Cumulative Numbers:
Cespedes 41 147 .279 8 20
Upton 23 114 .202 5 13
Heyward 23 86 .267 1 5
Zobrist 40 214 .187 5 15
Murphy 22 74 .297 5 10
Davis 40 153 .261 4 17
Desmond 18 103 .175 3 4
Gordon 52 231 .225 8 25
Span 44 167 .263 1 10

Now, let’s look at each player’s career numbers over 162 games:

Career 162 Game Average:
Cespedes 172 634 .271 30 103
Upton 161 592 .272 26 84
Heyward 156 583 .268 19 68
Zobrist 156 588 .265 17 77
Murphy 173 602 .287 11 72
Davis 146 574 .254 37 101
Desmond 160 608 .263 19 75
Gordon 163 605 .269 19 75
Span 187 651 .287 6 57

And finally, what would those guys’ numbers look like if they each faced this group of pitchers over 600 at-bats, to me, the best way to judge what that small sample really means:

Numbers over 600 AB
Cespedes 167 600 .279 33 82
Upton 121 600 .202 26 68
Heyward 160 600 .267 7 35
Zobrist 112 600 .187 14 42
Murphy 178 600 .297 41 81
Davis 157 600 .261 16 67
Desmond 105 600 .175 17 23
Gordon 135 600 .225 21 65
Span 158 600 .263 4 36

I never thought I’d see Murphy’s numbers pop out like this, but it shows how well he fares vs good pitching. Of course, that is nowhere near his regular career home run numbers. So perhaps it’s just an outlier.

Cespedes, on the other hand, came in at .279 – 33 – 82 even though all we’ve been hearing is that he cannot hit good pitching. Obviously, these numbers prove otherwise. In fact, these numbers show that just about half of these guys can’t hit good pitching  consistently (Desmond, Zobrist, Gordon & Upton hit .225 or worse). Power wise, Cespedes is ahead of every free agent OF on this list, and well ahead of prodigious home run hitter Chris Davis.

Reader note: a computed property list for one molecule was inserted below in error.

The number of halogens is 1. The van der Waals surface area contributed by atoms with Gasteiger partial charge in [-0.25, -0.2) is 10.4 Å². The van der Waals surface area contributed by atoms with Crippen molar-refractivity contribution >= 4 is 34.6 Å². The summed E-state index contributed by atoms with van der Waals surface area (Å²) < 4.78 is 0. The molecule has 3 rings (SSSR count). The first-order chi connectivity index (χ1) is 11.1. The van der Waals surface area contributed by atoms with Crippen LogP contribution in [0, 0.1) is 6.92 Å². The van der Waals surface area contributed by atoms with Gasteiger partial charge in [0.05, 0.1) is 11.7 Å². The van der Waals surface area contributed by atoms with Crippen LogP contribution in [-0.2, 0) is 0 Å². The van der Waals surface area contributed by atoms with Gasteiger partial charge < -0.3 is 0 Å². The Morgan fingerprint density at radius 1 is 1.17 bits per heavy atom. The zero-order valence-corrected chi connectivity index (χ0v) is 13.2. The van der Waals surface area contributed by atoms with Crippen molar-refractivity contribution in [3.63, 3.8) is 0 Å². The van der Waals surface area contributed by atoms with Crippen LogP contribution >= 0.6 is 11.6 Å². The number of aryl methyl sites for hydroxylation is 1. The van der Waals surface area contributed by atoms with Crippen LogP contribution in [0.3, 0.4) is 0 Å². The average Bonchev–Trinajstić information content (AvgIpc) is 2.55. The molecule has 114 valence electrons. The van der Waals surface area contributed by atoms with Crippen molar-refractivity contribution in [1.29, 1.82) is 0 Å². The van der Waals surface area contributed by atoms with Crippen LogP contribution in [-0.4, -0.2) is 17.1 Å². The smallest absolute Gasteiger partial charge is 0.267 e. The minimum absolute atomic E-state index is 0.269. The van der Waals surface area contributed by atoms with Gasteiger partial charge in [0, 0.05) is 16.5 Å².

Denard Span, who is reportedly a Met target, had a woeful showing so how is he going to help replace Cespedes? You want Zobrist over Murphy? I hope you see the difference in consistency vs good pitching.

But of course, this is a very small sample, and does not mean anything. But, can we stop saying that Cespedes can’t hit good pitching? Can we please stop talking like Zobrist is the answer? Judging either of these guys based on 150 AB or so makes a lot more sense than judging them based on playoff numbers. But, just in case people are wondering, career numbers for each player in the playoffs:

Postseason Career:
Cespedes 26 94 .277 3 14
Upton 11 48 .229 2 4
Heyward 11 53 .208 2 6
Zobrist 34 132 .258 4 9
Murphy 19 58 .328 7 11
Davis 5 24 .208 0 2
Desmond 10 37 .270 0 0
Gordon 24 108 .222 3 17
Span 12 47 .255 0 1

And if you extrapolate their postseason performance over 600 ABs:

Numbers over 600 ABs:
Cespedes 166 600 .277 19 89
Upton 138 600 .229 25 50
Heyward 125 600 .208 23 68
Zobrist 155 600 .258 18 41
Murphy 197 600 .328 72 114
Davis 125 600 .208 0 50
Desmond 162 600 .270 0 0
Gordon 133 600 .222 17 94
Span 153 600 .255 0 13

To be fair, Cespedes’ power numbers are cut in a 1/3 off his career, but in terms of batting average, he is right on par with his career numbers. Ben Zobrist can’t shine Murphy’s shoes over 600 playoff AB. Alex Gordon, Mr. “KC Royals approach” – he has a career .222 BA in the playoffs. Not exactly consistent.